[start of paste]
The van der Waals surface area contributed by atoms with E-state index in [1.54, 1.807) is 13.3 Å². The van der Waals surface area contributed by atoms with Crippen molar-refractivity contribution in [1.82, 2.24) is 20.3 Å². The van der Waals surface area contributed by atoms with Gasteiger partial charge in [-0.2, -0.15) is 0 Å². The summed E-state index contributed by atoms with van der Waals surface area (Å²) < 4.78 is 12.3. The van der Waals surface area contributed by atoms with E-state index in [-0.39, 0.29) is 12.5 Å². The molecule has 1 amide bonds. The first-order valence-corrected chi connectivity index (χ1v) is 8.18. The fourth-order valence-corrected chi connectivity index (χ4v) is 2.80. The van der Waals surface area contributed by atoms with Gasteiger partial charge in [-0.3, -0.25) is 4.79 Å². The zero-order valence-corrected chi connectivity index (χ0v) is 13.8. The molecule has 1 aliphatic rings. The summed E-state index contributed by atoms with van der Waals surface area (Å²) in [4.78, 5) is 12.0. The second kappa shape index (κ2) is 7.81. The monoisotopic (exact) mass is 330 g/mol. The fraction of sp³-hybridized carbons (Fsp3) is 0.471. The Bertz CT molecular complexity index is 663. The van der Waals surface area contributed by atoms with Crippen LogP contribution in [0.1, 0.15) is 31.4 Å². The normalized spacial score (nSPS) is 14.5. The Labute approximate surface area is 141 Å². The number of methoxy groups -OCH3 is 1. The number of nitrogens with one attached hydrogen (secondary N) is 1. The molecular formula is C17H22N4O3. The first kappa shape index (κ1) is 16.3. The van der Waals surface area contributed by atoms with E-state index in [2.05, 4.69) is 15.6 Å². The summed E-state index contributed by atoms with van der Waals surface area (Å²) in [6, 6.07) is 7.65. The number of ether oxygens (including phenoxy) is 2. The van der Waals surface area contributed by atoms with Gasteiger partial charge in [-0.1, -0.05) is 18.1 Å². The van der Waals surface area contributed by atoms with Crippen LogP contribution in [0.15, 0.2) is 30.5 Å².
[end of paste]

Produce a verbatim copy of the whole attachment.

The van der Waals surface area contributed by atoms with E-state index in [1.54, 1.807) is 13.3 Å². The van der Waals surface area contributed by atoms with Crippen molar-refractivity contribution in [1.82, 2.24) is 20.3 Å². The van der Waals surface area contributed by atoms with Gasteiger partial charge in [-0.2, -0.15) is 0 Å². The summed E-state index contributed by atoms with van der Waals surface area (Å²) < 4.78 is 12.3. The van der Waals surface area contributed by atoms with E-state index in [-0.39, 0.29) is 12.5 Å². The molecule has 1 amide bonds. The first-order valence-corrected chi connectivity index (χ1v) is 8.18. The fourth-order valence-corrected chi connectivity index (χ4v) is 2.80. The van der Waals surface area contributed by atoms with Gasteiger partial charge in [-0.3, -0.25) is 4.79 Å². The zero-order valence-corrected chi connectivity index (χ0v) is 13.8. The molecule has 1 aliphatic rings. The summed E-state index contributed by atoms with van der Waals surface area (Å²) in [4.78, 5) is 12.0. The second kappa shape index (κ2) is 7.81. The monoisotopic (exact) mass is 330 g/mol. The fraction of sp³-hybridized carbons (Fsp3) is 0.471. The Bertz CT molecular complexity index is 663. The van der Waals surface area contributed by atoms with Crippen LogP contribution in [0.1, 0.15) is 31.4 Å². The normalized spacial score (nSPS) is 14.5. The Labute approximate surface area is 141 Å². The number of methoxy groups -OCH3 is 1. The number of nitrogens with one attached hydrogen (secondary N) is 1. The molecular formula is C17H22N4O3. The first kappa shape index (κ1) is 16.3. The van der Waals surface area contributed by atoms with E-state index in [2.05, 4.69) is 15.6 Å². The summed E-state index contributed by atoms with van der Waals surface area (Å²) in [6, 6.07) is 7.65. The number of ether oxygens (including phenoxy) is 2. The van der Waals surface area contributed by atoms with Gasteiger partial charge in [-0.1, -0.05) is 18.1 Å². The van der Waals surface area contributed by atoms with Crippen LogP contribution in [0.15, 0.2) is 30.5 Å².